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National marine scheme

The national system for domestic commercial vessels (the national marine scheme) commenced in Australia on 1 July 2013.

The changes result from an intergovernmental agreement (IGA) between the Commonwealth and States and Territories signed in August 2011 for a national scheme for all commercial vessels in Australian and coastal waters, noting that responsibility for the vessels is currently divided between the Commonwealth and other jurisdictions.

The scheme requires that responsibility for all commercial vessels regulated by States and Territories transfer to the Commonwealth.

Commonwealth legislation

The Commonwealth enacted legislation (the Marine Safety (Domestic Commercial Vessel National Law) Act 2012) (the national law) using its constitutional powers to establish the scheme.

The national law is drawn largely from Victorian law (the Marine Safety Act 2010) as the most modern of the State and Territory marine laws. This underscores Victoria's leading role in reform in this area.

The national law transferred control of over 90 per cent of the Victorian commercial vessel fleet to the Commonwealth when it commenced on 1 July 2013. 

Victorian legislation

Victoria recently passed local marine legislation to support the national marine scheme.

The Marine (Domestic Commercial Vessel National Law Application) Act 2013 transfers to Commonwealth control a small number of vessels (less than 10 per cent of the Victorian commercial vessel fleet) that the Commonwealth cannot reach using its own powers.

The national regulator

The Australian Maritime Safety Authority (AMSA) is the regulator for all commercial vessels in Australian coastal and inland waters.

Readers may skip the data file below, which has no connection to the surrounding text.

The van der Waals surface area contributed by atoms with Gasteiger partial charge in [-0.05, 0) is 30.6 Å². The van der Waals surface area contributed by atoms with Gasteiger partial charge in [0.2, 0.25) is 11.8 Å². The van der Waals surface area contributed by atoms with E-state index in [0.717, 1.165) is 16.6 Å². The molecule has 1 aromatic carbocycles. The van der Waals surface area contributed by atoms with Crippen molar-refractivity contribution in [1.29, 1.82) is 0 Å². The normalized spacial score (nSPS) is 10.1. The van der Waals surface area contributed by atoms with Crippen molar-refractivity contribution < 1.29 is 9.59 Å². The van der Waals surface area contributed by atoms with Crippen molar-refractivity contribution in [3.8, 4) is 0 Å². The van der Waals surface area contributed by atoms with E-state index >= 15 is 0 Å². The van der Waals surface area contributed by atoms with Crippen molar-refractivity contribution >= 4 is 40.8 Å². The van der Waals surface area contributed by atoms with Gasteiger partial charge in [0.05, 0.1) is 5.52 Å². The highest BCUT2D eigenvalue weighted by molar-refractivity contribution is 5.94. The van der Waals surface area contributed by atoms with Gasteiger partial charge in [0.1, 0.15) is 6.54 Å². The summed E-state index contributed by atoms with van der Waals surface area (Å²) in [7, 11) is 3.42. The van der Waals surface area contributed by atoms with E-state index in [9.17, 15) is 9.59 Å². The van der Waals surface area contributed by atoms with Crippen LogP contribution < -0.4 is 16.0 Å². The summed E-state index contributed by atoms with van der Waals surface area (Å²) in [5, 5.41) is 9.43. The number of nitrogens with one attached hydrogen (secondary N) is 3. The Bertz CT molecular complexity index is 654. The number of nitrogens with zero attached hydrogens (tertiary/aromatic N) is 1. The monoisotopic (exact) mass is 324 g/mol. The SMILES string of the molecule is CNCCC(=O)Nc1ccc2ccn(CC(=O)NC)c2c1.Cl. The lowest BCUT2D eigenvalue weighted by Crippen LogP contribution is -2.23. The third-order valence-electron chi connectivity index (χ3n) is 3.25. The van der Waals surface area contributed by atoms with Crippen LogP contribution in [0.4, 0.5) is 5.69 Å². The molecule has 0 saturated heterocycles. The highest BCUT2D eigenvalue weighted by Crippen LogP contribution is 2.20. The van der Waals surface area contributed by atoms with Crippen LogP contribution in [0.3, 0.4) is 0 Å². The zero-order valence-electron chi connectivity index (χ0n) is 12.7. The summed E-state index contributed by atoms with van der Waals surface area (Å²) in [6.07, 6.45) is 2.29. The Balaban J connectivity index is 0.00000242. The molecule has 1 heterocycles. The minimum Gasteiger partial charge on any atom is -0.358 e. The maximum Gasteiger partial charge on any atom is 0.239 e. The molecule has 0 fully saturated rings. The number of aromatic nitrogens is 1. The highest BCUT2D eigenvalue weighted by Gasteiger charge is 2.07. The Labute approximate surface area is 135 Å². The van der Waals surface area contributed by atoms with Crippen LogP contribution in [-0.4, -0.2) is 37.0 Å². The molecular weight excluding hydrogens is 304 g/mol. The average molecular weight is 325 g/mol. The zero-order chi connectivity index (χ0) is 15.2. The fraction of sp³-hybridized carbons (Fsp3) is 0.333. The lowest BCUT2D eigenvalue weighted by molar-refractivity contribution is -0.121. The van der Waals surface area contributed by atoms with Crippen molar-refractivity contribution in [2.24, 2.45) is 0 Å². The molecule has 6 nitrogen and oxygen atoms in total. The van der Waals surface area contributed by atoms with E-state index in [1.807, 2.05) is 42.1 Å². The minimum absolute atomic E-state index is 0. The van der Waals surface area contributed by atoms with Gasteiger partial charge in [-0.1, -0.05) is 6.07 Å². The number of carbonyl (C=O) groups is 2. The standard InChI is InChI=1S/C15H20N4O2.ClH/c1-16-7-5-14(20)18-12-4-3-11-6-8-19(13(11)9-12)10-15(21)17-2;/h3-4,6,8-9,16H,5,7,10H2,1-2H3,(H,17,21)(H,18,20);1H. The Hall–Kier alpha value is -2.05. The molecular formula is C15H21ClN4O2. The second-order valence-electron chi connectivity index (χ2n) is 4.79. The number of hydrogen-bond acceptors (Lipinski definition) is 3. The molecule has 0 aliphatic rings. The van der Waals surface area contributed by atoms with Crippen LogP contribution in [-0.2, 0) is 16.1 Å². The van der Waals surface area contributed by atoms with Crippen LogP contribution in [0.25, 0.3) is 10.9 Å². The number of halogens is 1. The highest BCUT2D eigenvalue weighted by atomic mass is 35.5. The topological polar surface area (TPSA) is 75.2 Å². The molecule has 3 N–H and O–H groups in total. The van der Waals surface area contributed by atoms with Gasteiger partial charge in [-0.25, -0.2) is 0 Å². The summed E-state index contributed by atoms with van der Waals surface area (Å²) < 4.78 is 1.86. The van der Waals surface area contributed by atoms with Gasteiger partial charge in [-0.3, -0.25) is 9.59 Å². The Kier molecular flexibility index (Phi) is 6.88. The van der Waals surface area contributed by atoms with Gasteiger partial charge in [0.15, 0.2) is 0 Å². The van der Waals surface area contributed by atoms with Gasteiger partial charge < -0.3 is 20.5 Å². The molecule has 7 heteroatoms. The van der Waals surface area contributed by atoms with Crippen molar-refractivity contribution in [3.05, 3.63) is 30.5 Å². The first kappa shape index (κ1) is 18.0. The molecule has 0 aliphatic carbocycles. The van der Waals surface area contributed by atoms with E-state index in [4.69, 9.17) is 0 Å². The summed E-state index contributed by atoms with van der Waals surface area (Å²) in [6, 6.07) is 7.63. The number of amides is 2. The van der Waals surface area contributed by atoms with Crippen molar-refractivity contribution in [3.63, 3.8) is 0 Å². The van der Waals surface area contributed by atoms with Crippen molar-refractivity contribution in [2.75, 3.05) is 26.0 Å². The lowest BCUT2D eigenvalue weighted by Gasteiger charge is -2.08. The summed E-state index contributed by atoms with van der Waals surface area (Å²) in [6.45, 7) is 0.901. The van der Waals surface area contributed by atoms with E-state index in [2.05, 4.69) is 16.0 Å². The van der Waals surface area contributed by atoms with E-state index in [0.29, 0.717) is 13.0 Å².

However, the intergovernmental agreement provided for AMSA to delegate day to day administration of the national scheme to the local regulator, Transport Safety Victoria.

State laws preserved

The national law is not a holistic one stop shop scheme for the regulation of commercial vessels.  It does not fully replace State and Territory laws and local statutes such as the Marine Safety Act.  These continue to apply in part to commercial vessel operations across the State.  Examples of key things that remain regulated by local law include waterway operations, pilotage requirements and drug and blood alcohol controls.

Measures like reforms made by the recent Transport Legislation Amendment (Marine Drug and Alcohol Standards Modernisation and Other Matters) Act 2012 are not affected by the national scheme and continue to keep Victoria at the forefront of safety.  Accordingly, Victoria's zero blood alcohol limit for operators and masters of commercial vessels and rigorous drug assessment and testing regimes still apply while those vessels are in our State waters.

Benefits of the national scheme

The national scheme:

  • eliminates recertification and administrative costs when vessel operations transfer between jurisdictions
  • is likely to result in a reduction in the time and costs associated with gaining master and crew qualifications and certificates
  • will continue delivery of benefits contained in Victoria's Marine Safety Act 2010 such as:
    • risk based survey
    • five year certification cycle
    • enhanced safety performance through safety duties and operational certification

Further information

For further information email Ian Shepherd or call (03) 8392 6486.

Read the Minister's second reading speech for the national law.

Page last reviewed on 15 May 2015

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